Former gas company executive Sheffield Nelson said his plan to raise Arkansas' severance tax to 7% will make the ballot and won't scare off natural gas drillers.
To back up his claim, Nelson rolled out economist Dr. Charles Venus who said that the added cost to natural gas companies from a higher severance tax would amount to “less than one day's profit per year.”
Venus said Arkansas' current rate of 5% with exceptions is not working as planned. He added that other natural gas producing states, such as Alaska and Montana, have significantly higher rates and gas drilling has not been curtailed.
In prepared remarks based on his assumptions and calculations, Venus also said that Arkansas' production is a pittance of the major players' portfolios.
“The Arkansas natural gas market is insignificant to any and all of these players, although they will surely make substantial efforts to protect their interests,” he said. “The jobs produced by the gas drilling, which have been concentrated in Faulkner and White counties, will not go away until the drilling goes away.”
Opponents of raising the severance tax contend that a higher tax will restrict investments and jobs in Arkansas.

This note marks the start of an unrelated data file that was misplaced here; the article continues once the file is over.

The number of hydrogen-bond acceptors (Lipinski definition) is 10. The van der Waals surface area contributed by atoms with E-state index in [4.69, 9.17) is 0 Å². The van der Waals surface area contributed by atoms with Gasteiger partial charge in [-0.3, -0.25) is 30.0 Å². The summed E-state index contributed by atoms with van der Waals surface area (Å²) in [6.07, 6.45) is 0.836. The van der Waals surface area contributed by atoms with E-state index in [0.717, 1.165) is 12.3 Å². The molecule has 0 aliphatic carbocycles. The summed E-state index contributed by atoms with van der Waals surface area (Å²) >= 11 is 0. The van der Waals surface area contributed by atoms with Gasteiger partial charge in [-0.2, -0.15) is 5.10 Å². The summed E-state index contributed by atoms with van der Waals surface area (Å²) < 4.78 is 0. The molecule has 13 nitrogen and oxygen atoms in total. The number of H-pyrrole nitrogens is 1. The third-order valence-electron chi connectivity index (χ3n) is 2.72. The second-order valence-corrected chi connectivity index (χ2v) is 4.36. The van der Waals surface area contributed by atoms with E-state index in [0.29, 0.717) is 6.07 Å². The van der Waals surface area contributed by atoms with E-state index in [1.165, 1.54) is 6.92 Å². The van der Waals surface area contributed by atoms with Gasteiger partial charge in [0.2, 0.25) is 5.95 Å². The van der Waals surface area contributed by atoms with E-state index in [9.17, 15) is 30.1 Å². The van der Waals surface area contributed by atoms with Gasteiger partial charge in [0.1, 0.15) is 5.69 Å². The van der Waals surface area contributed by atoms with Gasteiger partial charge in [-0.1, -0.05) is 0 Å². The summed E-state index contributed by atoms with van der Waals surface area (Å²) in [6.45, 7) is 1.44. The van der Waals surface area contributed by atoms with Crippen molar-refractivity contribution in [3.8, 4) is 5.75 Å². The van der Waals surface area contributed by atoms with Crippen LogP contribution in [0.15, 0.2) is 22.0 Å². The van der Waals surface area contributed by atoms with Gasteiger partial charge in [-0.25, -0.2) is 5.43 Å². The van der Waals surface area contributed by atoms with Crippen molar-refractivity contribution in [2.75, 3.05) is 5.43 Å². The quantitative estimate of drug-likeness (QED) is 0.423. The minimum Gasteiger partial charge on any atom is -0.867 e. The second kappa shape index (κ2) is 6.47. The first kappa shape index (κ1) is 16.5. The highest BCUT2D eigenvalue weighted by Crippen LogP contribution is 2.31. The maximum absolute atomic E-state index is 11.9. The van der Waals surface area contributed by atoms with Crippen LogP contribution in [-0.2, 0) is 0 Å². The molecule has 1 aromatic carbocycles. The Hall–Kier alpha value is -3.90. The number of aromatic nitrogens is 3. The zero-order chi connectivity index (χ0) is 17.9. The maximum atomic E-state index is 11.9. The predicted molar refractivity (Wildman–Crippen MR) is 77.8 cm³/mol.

Randy Zook, CEO of the Arkansas State Chamber of Commerce and a leader of the group, Arkansans for Jobs and Affordable Energy, ex gf http://goexback.com how to get your ex back
olor: #0000ff;”>said previously an increase from the current rates would “cost Arkansas jobs” and “drive natural gas production out-of-state.”
SIGNATURES ON TRACK
Nelson said that his goal of getting 62,507 signatures to qualify for the November ballot is on track.
Nelson's proposal, the Natural Gas Severance Tax Act of 2012, would raise Arkansas’ severance tax on natural gas to a flat 7% rate and could bring in an estimated $250 million annually. Twenty million dollars of the tax would be steered to municipalities for road repairs and construction. After that, the remaining balance would be divided 70% to the state, 15% to counties and 15% to cities.
“We are confident that we'll make the ballot. We're closing in on the 62,500, but that's not where we're going. In my opinion, we've got to have at least 80,000 in order to really qualify for our cause. That's what we're driving for and that's what we hope to file on July 6,” Nelson said.
While he contends that collections are on pace, an email circulated Monday (June 11) from Don Zimmerman, executive director of the Arkansas Municipal League, which supports the tax hike, said the signature drive is currently short.
“To date we have not produced the number of necessary signatures to get this measure to a vote of the people,” Zimmerman wrote to supporters on Monday.